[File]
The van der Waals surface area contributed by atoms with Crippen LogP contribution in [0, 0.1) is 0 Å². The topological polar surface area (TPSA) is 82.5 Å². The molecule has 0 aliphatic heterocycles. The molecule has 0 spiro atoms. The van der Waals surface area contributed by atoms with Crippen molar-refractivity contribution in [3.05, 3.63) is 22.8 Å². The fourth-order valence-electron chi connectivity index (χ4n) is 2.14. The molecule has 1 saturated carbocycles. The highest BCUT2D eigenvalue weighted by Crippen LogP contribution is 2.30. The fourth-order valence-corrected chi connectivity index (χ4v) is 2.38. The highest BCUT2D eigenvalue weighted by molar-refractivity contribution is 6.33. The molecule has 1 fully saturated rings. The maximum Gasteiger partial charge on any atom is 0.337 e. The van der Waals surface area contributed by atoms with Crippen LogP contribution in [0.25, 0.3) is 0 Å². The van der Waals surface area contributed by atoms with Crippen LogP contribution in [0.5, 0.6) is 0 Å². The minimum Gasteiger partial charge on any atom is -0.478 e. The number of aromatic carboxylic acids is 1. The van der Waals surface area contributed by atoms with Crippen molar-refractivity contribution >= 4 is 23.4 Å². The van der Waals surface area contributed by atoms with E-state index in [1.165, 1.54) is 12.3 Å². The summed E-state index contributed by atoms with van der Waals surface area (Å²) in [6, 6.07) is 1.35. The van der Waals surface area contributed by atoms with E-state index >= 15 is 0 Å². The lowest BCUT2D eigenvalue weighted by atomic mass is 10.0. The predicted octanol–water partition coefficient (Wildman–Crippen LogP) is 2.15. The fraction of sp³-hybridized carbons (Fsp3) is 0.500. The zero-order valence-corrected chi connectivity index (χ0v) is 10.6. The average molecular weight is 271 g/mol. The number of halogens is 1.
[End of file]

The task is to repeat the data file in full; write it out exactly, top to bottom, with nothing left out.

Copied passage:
The van der Waals surface area contributed by atoms with Crippen LogP contribution in [0, 0.1) is 0 Å². The topological polar surface area (TPSA) is 82.5 Å². The molecule has 0 aliphatic heterocycles. The molecule has 0 spiro atoms. The van der Waals surface area contributed by atoms with Crippen molar-refractivity contribution in [3.05, 3.63) is 22.8 Å². The fourth-order valence-electron chi connectivity index (χ4n) is 2.14. The molecule has 1 saturated carbocycles. The highest BCUT2D eigenvalue weighted by Crippen LogP contribution is 2.30. The fourth-order valence-corrected chi connectivity index (χ4v) is 2.38. The highest BCUT2D eigenvalue weighted by molar-refractivity contribution is 6.33. The molecule has 1 fully saturated rings. The maximum Gasteiger partial charge on any atom is 0.337 e. The van der Waals surface area contributed by atoms with Crippen LogP contribution in [0.25, 0.3) is 0 Å². The van der Waals surface area contributed by atoms with Crippen LogP contribution in [0.5, 0.6) is 0 Å². The minimum Gasteiger partial charge on any atom is -0.478 e. The number of aromatic carboxylic acids is 1. The van der Waals surface area contributed by atoms with Crippen molar-refractivity contribution >= 4 is 23.4 Å². The van der Waals surface area contributed by atoms with E-state index in [1.165, 1.54) is 12.3 Å². The summed E-state index contributed by atoms with van der Waals surface area (Å²) in [6, 6.07) is 1.35. The van der Waals surface area contributed by atoms with E-state index >= 15 is 0 Å². The lowest BCUT2D eigenvalue weighted by atomic mass is 10.0. The predicted octanol–water partition coefficient (Wildman–Crippen LogP) is 2.15. The fraction of sp³-hybridized carbons (Fsp3) is 0.500. The zero-order valence-corrected chi connectivity index (χ0v) is 10.6. The average molecular weight is 271 g/mol. The number of halogens is 1.